- Chan, Y.K., Walter, T.S., 1996. Qualified audit reports and costly contracting. Asia Pacific Journal of report 13, (3), 37-63.
- Charreaux, G., 1997. Vers une théorie de government des entreprises, In. Le gouvernement des entreprises: corporate governance, théories et faits. Economica, Gerard charreaux Edition.
- Chow, C., 1982. The demand for external auditing: size, debt and ownership influences. The accounting review 57 (2), 272-291.
- Dodd, P., Dopuch, N., Holthausen, R., Leftwich, R., 1984.Qualified audit opinions and stock prices, information content, Announcement dates and current disclosure. Journal of Accounting and Economics 6 (1), 3-38.
- Elliot, J., 1982. Subject to audit opinions and abnormal security returns: outcomes and ambiguities Â», Journal of Accounting Research 20, 617-38.
- Estes, R., Reimer, M., 1977. A study of the effect of qualified auditor's opinions on bankers lending decisions. Accounting and Business Research, Atumn 1977, 250-58.
- Fargher, N.L., Wilkins, M.S., 1998. Evidence on risk changes around audit qualification and qualification withdrawal announcements. Journal of Business Finance and Accounting 25 (7), 829-847.
- Fields, L., Wilkins, M., 1991.The information content of withdrawn audit qualifications: new evidence on the value of “subject to “opinions auditing. Journal of theory and practice 10 (2), 62-70.
- Firth, M., 1978.Qualified audit report: their impact on investment decisions. The Accounting Revue 53 (3), 642-650.
- Fleak, S.K., Wilson, E.R., 1994. The incremental information content of the going concern audit opinion. Journal of Accounting, Auditing and Finance 9 (1), 149-168.
- Frishkoff, P., Rogowski, R., 1978. Disclaimers of Audit Opinion. Management Accounting, 52-57.
- Gul, F. A., 1987. The effects of uncertainty reporting on lending officers' perceptions of risk and additional information required. Abacus 23(2), 172-181.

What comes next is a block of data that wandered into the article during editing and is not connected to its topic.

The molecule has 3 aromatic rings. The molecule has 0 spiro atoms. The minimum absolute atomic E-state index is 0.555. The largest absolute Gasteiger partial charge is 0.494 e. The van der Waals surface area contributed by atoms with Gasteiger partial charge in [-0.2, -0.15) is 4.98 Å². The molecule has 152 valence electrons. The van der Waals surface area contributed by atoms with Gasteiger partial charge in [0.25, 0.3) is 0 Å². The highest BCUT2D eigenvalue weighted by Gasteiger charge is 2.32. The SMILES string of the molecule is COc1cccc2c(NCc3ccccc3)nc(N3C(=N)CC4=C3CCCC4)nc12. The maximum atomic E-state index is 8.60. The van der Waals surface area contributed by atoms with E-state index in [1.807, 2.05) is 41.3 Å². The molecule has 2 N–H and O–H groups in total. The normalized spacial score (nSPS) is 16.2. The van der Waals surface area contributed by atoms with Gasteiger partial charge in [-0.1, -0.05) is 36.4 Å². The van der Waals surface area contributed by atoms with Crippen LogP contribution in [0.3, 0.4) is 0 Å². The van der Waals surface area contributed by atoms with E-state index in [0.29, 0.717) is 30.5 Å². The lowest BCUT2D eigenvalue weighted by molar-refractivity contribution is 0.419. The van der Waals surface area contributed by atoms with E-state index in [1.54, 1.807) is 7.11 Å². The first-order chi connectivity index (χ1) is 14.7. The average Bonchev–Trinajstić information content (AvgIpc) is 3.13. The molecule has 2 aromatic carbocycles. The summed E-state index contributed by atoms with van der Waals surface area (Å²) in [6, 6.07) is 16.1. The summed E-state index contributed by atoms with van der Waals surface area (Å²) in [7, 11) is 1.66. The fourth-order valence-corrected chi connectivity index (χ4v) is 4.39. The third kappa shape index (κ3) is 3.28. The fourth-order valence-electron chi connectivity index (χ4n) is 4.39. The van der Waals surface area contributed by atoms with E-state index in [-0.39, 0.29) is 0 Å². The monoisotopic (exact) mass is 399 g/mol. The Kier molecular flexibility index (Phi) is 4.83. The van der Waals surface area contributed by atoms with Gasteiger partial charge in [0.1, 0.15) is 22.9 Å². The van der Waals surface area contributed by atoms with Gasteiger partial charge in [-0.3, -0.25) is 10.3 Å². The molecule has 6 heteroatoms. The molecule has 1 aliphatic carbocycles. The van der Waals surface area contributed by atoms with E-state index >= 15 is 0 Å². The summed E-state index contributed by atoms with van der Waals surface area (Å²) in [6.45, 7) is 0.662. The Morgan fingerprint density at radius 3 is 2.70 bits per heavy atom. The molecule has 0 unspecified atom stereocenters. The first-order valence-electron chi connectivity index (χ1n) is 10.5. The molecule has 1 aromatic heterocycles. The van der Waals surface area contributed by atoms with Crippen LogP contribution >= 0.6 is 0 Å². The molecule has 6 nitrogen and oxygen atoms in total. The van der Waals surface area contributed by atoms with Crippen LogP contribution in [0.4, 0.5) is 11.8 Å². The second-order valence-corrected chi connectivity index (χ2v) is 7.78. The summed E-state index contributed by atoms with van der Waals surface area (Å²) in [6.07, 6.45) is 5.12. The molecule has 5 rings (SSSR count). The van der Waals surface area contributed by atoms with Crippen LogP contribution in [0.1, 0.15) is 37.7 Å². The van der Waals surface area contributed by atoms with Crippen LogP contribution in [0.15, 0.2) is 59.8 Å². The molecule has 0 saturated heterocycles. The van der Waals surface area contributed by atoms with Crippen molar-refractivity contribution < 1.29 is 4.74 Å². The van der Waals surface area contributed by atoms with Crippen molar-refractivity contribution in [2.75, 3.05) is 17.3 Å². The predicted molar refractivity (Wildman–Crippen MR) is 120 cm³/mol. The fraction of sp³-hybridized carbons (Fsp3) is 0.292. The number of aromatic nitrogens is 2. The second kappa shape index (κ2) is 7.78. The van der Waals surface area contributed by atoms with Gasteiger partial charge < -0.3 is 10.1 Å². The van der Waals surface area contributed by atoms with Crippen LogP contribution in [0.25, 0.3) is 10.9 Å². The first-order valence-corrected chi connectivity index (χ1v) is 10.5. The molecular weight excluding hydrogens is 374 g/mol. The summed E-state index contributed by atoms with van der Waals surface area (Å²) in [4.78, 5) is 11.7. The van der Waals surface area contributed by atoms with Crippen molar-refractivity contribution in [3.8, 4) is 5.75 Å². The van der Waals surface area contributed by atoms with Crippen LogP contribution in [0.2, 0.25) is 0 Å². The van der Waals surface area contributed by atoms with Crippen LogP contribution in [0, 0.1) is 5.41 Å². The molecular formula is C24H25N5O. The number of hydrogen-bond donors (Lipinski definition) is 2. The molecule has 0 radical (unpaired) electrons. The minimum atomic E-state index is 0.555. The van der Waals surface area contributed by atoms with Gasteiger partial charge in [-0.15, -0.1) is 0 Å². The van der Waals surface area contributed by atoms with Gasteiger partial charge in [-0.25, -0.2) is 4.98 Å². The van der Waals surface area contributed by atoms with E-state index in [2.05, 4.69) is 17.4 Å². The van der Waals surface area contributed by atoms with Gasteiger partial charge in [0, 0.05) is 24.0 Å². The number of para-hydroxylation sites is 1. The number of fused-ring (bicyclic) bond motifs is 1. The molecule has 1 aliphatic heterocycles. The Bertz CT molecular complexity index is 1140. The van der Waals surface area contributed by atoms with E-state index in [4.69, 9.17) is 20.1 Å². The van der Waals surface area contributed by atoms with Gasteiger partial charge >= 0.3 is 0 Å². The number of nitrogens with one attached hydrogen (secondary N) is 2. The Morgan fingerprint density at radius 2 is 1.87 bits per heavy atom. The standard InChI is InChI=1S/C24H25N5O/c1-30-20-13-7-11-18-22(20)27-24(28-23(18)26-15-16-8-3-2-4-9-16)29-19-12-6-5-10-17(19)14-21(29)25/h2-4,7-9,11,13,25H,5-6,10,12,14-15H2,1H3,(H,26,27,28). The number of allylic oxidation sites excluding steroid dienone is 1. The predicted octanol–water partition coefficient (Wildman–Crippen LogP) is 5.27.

- Hathely, D., Innes, J., & Brown, T., 1991. The expanded audit report-an empirical investigation. Accounting and Business Research 21 (4), 311-319.
- Hopwood, W., McKeown, J., Mutchler, J., 1989. A test of the incremental explanatory power of opinions qualified for consistency and uncertainty. The Accounting Review 64 (1), 28-48.
- Houghton, K.A., 1983. Audit reports: Their impact on the loan decision process and outcome: An experiment. Accounting and Business Research 14 (53), 15-20.
- Jacquillat, B., Levasseur, M., 1984. Signaux, mandats et gestion financière: une synthèse de la littérature. Finance 5, 3-83.
- Jensen, M., Meckling, W., 1976. Theory of the firm: managerial behaviour, agency cost, and ownership structure. Journal of Financial Economic 3 (4), 305-360.
- Johnson, D.A., Pany, K., 1984. Forecasts, Auditor Review, and Bank Loan Decisions. Journal of Accounting Research 22 (2), 731-743.
- Jun Lin, Z., Quingliang, T., Jason, X., 2003. An experimental study of users' responses to qualified audit reports in China. Journal of International Accounting Auditing and Taxation, 12 (1), 1-22.
- LaSalle, R. E., & Anandarajan, A. (1997). Bank loan officers' reactions to audit reports issued to entities with litigation and going concern uncertainties. Accounting Horizons, 11 (2), 3-40.
- Lee, T., Tweedie, A., 1975). Accounting information: an investigation of private shareholder usage. Accounting and Business Research 5 (20), 280-291.
- Libby, R., 1979. Banker's and auditor's perceptions of the message communicated by the audit report. Journal of Accounting Research 17 (1), 99-122.